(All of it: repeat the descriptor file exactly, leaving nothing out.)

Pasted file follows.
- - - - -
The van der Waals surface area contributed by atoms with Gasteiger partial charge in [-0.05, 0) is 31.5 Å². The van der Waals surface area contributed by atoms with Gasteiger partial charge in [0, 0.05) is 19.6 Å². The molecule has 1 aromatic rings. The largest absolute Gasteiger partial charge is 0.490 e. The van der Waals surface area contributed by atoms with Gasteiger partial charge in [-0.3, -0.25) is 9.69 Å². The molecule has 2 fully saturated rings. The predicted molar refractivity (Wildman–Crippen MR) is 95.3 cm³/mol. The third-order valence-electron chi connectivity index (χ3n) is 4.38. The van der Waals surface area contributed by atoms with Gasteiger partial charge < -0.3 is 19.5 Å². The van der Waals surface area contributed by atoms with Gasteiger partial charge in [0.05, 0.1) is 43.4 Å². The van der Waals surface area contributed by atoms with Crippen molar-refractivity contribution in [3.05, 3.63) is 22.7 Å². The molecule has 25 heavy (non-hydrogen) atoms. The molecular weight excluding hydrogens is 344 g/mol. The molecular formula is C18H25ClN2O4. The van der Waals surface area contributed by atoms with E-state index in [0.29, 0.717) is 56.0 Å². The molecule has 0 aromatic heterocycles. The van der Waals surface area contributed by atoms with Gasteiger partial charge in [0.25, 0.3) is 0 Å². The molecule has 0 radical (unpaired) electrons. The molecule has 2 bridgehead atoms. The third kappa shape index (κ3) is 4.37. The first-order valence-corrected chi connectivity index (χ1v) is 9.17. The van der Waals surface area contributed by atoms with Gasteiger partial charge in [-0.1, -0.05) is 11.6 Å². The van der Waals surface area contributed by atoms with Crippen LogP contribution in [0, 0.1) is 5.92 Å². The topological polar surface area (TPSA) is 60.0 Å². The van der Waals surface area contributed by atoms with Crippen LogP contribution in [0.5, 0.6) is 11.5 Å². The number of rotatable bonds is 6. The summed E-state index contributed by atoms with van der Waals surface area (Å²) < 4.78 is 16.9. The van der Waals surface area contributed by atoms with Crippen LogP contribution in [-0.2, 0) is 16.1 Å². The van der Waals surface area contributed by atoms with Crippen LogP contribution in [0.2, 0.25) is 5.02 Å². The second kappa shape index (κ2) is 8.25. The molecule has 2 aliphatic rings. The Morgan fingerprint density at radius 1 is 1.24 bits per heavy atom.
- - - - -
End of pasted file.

The van der Waals surface area contributed by atoms with Gasteiger partial charge in [-0.05, 0) is 31.5 Å². The van der Waals surface area contributed by atoms with Gasteiger partial charge in [0, 0.05) is 19.6 Å². The molecule has 1 aromatic rings. The largest absolute Gasteiger partial charge is 0.490 e. The van der Waals surface area contributed by atoms with Gasteiger partial charge in [-0.3, -0.25) is 9.69 Å². The molecule has 2 fully saturated rings. The predicted molar refractivity (Wildman–Crippen MR) is 95.3 cm³/mol. The third-order valence-electron chi connectivity index (χ3n) is 4.38. The van der Waals surface area contributed by atoms with Gasteiger partial charge < -0.3 is 19.5 Å². The van der Waals surface area contributed by atoms with Gasteiger partial charge in [0.05, 0.1) is 43.4 Å². The van der Waals surface area contributed by atoms with Crippen molar-refractivity contribution in [3.05, 3.63) is 22.7 Å². The molecule has 25 heavy (non-hydrogen) atoms. The molecular weight excluding hydrogens is 344 g/mol. The molecular formula is C18H25ClN2O4. The van der Waals surface area contributed by atoms with E-state index in [0.29, 0.717) is 56.0 Å². The molecule has 0 aromatic heterocycles. The van der Waals surface area contributed by atoms with Gasteiger partial charge in [0.25, 0.3) is 0 Å². The molecule has 0 radical (unpaired) electrons. The molecule has 2 bridgehead atoms. The third kappa shape index (κ3) is 4.37. The first-order valence-corrected chi connectivity index (χ1v) is 9.17. The van der Waals surface area contributed by atoms with Gasteiger partial charge in [-0.1, -0.05) is 11.6 Å². The van der Waals surface area contributed by atoms with Crippen LogP contribution in [0, 0.1) is 5.92 Å². The topological polar surface area (TPSA) is 60.0 Å². The van der Waals surface area contributed by atoms with Crippen LogP contribution in [0.5, 0.6) is 11.5 Å². The number of rotatable bonds is 6. The summed E-state index contributed by atoms with van der Waals surface area (Å²) < 4.78 is 16.9. The van der Waals surface area contributed by atoms with Crippen LogP contribution in [-0.2, 0) is 16.1 Å². The van der Waals surface area contributed by atoms with Crippen LogP contribution in [0.2, 0.25) is 5.02 Å². The second kappa shape index (κ2) is 8.25. The molecule has 2 aliphatic rings. The Morgan fingerprint density at radius 1 is 1.24 bits per heavy atom.